A new report by the World Health Organization argues that the poor should be prioritized under universal health coverage (UHC). To that end, the WHO makes three arguments:
(1) wider pooling to share risks and reducing fragmentation of benefit packages within countries;
(2) using health aid for domestic pooled resources rather than vertical programs (of global health funding agencies); and
(3) encouraging civil society to see efficiency improvements as a means to save more lives rather than cut budgets. (sounds familiar!)
No disagreements on points (1) and (3), but (2) seems to raise more questions than answer them.
First, does health aid, pooled or not, predominantly reach the poor? Consider health aid for AIDS, malaria, and TB, which makes up about 44% of all health aid globally. Malaria and TB generally affect people of lower socioeconomic status, so perhaps aid for these diseases does reach the poor. However, AIDS appears to exhibit a paradox, such that in wealthier regions/countries, poorer individuals are more likely to be infected with HIV, whereas in poorer regions/countries, wealthier individuals are more likely to be infected with HIV (see here). Our More Health for the Money report argues for better targeting of resources, both of interventions and key populations, but for disease control purposes. So even if AIDS is concentrated among the richest, in fact it would be necessary to target that population to control an epidemic.
But more broadly, the institutions that fund these three diseases have been slow at targeting overall. In our own work, we found it impossible to say to whom, for example, the Global Fund’s resources were targeted in country (see our paper on this). But even as the WHO (unusually) declares that vertical health aid does not reach the poor, consider the alternative: can the WHO can say whether its funding, more “pooled” and “horizontal” and aimed at “health systems,” really benefits the poor more than the Global Fund or other agencies? I would argue that we have no idea.
Second, telling vertical global health donors to pool their funds would be nice for all sorts of benefits, including perhaps better coordination of resources to target to the poor. But it’s not politically feasible, particularly since these donors have all sorts of mandates to achieve a variety of results, which could be much harder to do in a pooled fund. Further, these funders have institutions and interests to continue fundraising, for their diseases and for their institutions.
Perhaps resigned at the status quo, WHO therefore says that “donors working to support health financing should therefore be mindful of the impact their work has on the population as a whole, and particularly the poor and otherwise vulnerable, rather than being solely focused on their project’s immediate beneficiaries.” But will more mindfulness help the sprawling state of the global health family and lead to more cooperative actions among donors—and ultimately prioritize the poor or at highest risk of a disease? Our More Health for the Money report found cases where there was little knowledge by one funder of another funders’ programs—in the same country. There is very little knowledge to be mindful about.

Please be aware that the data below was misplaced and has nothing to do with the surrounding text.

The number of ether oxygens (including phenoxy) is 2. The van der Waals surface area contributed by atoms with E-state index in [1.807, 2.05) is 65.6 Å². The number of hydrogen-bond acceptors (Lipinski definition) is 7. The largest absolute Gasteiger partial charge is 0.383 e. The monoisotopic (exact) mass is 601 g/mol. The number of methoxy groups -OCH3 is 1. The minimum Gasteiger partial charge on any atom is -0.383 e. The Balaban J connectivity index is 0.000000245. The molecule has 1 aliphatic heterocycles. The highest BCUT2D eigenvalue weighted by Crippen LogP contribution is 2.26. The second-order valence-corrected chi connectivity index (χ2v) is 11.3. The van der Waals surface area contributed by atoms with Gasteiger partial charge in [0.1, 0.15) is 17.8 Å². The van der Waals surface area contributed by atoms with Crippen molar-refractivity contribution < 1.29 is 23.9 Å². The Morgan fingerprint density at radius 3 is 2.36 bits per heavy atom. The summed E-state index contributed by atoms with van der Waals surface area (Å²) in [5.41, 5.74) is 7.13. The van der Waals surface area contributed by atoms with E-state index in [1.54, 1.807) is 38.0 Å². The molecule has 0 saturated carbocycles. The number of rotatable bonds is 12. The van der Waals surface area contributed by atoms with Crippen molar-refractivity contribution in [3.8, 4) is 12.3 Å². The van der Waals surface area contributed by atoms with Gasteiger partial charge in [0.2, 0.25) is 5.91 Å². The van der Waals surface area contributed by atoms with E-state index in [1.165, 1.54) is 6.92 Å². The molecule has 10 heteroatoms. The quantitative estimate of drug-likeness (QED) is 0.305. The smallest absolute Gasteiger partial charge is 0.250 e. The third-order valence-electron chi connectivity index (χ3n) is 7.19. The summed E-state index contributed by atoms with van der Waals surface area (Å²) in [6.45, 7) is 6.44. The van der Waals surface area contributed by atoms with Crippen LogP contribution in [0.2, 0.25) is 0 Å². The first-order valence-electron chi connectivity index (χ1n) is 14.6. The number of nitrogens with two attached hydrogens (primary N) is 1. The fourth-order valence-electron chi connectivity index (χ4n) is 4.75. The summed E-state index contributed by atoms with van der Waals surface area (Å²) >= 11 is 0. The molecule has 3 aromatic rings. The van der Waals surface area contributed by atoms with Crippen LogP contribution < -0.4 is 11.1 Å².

So I’d argue that policies to coordinate and pool information are crucial—as a minimum before pooling money. So I’m encouraged by a recent glimmer of intentions to try to create a “one-country platform” for information and accountability, thereby reducing a “burden of global reporting” (see here). That in turn might lead to better coordination (and a greater focus on the poor, maybe?).
Perhaps that group will also take a clue from GAVI which is working to improve their information systems, though in a rather lonely way (see my post here). Amanda Glassman and colleagues have also been at work on Data for Development initiative, to improve all the bad and fragmented data funded by donors. And maybe then, there will be more momentum to move towards pooled funding, something previously proposed under the Health Systems Funding Platform, which admittedly has never really taken off.
Finally, missing from all three points is perhaps the most central challenge of achieving universal health coverage, which can undoubtedly help target the poor better: expansion towards UHC necessarily requires selectivity. Countries have to choose who benefits and for what, first. In other words, countries have to set priorities, and those priorities can include the poor or those at highest risk. In fact Amanda Glassman along with Kalipso Chalkidou of NICE International, has a report on priority setting. Why didn’t the WHO even mention institutions for priority setting as part of the core for ensuring that UHC benefits the poor?
Victoria Fan is a research fellow and health economist at the Center for Global Development. The authors thank Jenny Ottenhoff for helpful comments. You can follow Victoria Fan at @FanVictoria on Twitter.